ANAO’s audit opinion has some interesting reflections on AUSTRAC’s financial intelligence function:
Partner agency access to AUSTRAC data should be regularly reviewed by AUSTRAC personnel.
Processing time targets and processing backlogs for financial intelligence assessment should be monitored by AUSTRAC management.
Key Performance Indicators and structured feedback from partner agencies should be developed for financial intelligence.
These are a mix of high-level strategic planning; operational review; and partner corporate governance. The ANAO audit opinion is an interesting read on AUSTRAC’s organisational evolution — its financial intelligence methodologies remain confidential.
For some possible answers, we can look to the current literature in intelligence studies on structured analytic techniques and methodologies. The US-based Central Intelligence Agency released A Tradecraft Primer in 2009 (PDF). Ricahrd J. Heuer Jr and Randolph H. Pherson’s Structured Analytic Techniques for Intelligence Analysis (Washington DC: CQ Press College, 2010), and Sarah Miller Beebe and Randolph H. Pherson’s Cases in Intelligence Analysis: Structured Analytic Techniques in Action (Washington DC: CQ Press College, 2011) are also excellent tradecraft primers.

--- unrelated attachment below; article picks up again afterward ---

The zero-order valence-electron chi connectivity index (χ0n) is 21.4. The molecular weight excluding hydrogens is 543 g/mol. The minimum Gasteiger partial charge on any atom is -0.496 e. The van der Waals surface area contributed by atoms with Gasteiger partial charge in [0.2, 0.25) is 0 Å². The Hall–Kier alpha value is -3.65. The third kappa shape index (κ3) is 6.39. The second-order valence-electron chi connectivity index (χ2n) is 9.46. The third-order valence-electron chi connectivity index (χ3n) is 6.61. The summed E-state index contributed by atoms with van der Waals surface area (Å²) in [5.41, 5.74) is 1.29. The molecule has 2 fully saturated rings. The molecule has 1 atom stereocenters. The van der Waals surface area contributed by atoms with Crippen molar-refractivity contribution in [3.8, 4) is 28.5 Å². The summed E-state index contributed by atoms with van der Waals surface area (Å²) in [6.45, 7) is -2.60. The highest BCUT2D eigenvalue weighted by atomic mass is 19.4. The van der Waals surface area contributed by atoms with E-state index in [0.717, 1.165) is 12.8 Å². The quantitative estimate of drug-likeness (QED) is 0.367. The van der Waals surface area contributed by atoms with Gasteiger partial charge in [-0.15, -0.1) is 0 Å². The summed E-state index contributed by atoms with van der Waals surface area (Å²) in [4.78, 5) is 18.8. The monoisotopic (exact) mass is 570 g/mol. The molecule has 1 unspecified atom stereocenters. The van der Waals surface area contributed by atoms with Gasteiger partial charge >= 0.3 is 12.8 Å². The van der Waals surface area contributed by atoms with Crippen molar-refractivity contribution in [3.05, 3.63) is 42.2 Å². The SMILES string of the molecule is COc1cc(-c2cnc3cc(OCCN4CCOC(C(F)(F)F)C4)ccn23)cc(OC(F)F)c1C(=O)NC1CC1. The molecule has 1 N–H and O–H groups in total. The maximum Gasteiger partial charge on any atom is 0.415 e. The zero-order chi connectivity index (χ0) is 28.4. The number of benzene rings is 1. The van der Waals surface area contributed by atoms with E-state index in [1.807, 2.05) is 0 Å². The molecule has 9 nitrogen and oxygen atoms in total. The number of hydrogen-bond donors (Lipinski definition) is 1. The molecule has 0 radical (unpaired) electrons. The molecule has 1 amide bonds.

Einhorn’s list of long and short stocks is an interesting read. You sense Greenlight Capital‘s research and valuation processes: the significant factors (management view, company, industry, market, macroeconomic and causal) that shape companies, and the Bayesian inferential view of investor beliefs about them; how this analysis then translates to a market forecast; and how Einhorn intends to capitalise on these dynamics. The estimate assessment of multivariate factors shape investor beliefs and decisions. The market action which occurs from this creates opportunities using behavioural finance and market microstructure models (with a nod to technical analysis and high-frequency data analysis of transaction flows and volatility). It’s like reading Michael Mauboussin about how to think about investment ideas; or Peter Schwartz about trend forecasts and scenarios; or Robert Jervis and Gregory Treverton on strategic intelligence.